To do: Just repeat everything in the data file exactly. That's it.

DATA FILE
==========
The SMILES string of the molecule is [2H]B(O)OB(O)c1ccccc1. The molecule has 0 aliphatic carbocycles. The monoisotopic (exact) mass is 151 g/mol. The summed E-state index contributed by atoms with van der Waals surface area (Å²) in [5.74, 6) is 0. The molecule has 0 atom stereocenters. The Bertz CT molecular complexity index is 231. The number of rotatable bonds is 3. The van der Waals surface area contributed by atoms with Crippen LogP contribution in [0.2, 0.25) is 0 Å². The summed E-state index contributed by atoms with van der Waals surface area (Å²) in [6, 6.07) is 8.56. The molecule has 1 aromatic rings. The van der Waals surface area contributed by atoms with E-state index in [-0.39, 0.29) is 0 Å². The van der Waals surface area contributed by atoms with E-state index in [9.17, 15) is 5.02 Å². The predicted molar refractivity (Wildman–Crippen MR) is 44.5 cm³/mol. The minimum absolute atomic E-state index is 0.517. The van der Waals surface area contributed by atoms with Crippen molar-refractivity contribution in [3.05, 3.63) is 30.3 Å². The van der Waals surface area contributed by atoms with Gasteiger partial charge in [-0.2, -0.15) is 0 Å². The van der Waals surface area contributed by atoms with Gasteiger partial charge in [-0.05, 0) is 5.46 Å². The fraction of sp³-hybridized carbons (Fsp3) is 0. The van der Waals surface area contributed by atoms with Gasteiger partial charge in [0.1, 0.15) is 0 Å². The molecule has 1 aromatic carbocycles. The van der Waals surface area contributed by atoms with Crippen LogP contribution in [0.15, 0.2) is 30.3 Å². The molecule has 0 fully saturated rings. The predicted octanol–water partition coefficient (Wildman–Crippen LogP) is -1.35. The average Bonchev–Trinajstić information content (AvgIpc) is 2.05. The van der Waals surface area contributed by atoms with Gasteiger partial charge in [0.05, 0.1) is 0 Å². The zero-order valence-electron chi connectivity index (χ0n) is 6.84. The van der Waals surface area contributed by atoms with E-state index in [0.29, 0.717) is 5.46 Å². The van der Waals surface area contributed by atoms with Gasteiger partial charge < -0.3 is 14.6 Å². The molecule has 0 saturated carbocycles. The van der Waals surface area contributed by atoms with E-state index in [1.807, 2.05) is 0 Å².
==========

The SMILES string of the molecule is [2H]B(O)OB(O)c1ccccc1. The molecule has 0 aliphatic carbocycles. The monoisotopic (exact) mass is 151 g/mol. The summed E-state index contributed by atoms with van der Waals surface area (Å²) in [5.74, 6) is 0. The molecule has 0 atom stereocenters. The Bertz CT molecular complexity index is 231. The number of rotatable bonds is 3. The van der Waals surface area contributed by atoms with Crippen LogP contribution in [0.2, 0.25) is 0 Å². The summed E-state index contributed by atoms with van der Waals surface area (Å²) in [6, 6.07) is 8.56. The molecule has 1 aromatic rings. The van der Waals surface area contributed by atoms with E-state index in [-0.39, 0.29) is 0 Å². The van der Waals surface area contributed by atoms with E-state index in [9.17, 15) is 5.02 Å². The predicted molar refractivity (Wildman–Crippen MR) is 44.5 cm³/mol. The minimum absolute atomic E-state index is 0.517. The van der Waals surface area contributed by atoms with Crippen molar-refractivity contribution in [3.05, 3.63) is 30.3 Å². The van der Waals surface area contributed by atoms with Gasteiger partial charge in [-0.2, -0.15) is 0 Å². The van der Waals surface area contributed by atoms with Gasteiger partial charge in [-0.05, 0) is 5.46 Å². The fraction of sp³-hybridized carbons (Fsp3) is 0. The van der Waals surface area contributed by atoms with Gasteiger partial charge in [0.1, 0.15) is 0 Å². The molecule has 1 aromatic carbocycles. The van der Waals surface area contributed by atoms with Crippen LogP contribution in [0.15, 0.2) is 30.3 Å². The molecule has 0 fully saturated rings. The predicted octanol–water partition coefficient (Wildman–Crippen LogP) is -1.35. The average Bonchev–Trinajstić information content (AvgIpc) is 2.05. The van der Waals surface area contributed by atoms with Gasteiger partial charge in [0.05, 0.1) is 0 Å². The zero-order valence-electron chi connectivity index (χ0n) is 6.84. The van der Waals surface area contributed by atoms with E-state index in [0.29, 0.717) is 5.46 Å². The van der Waals surface area contributed by atoms with Gasteiger partial charge < -0.3 is 14.6 Å². The molecule has 0 saturated carbocycles. The van der Waals surface area contributed by atoms with E-state index in [1.807, 2.05) is 0 Å².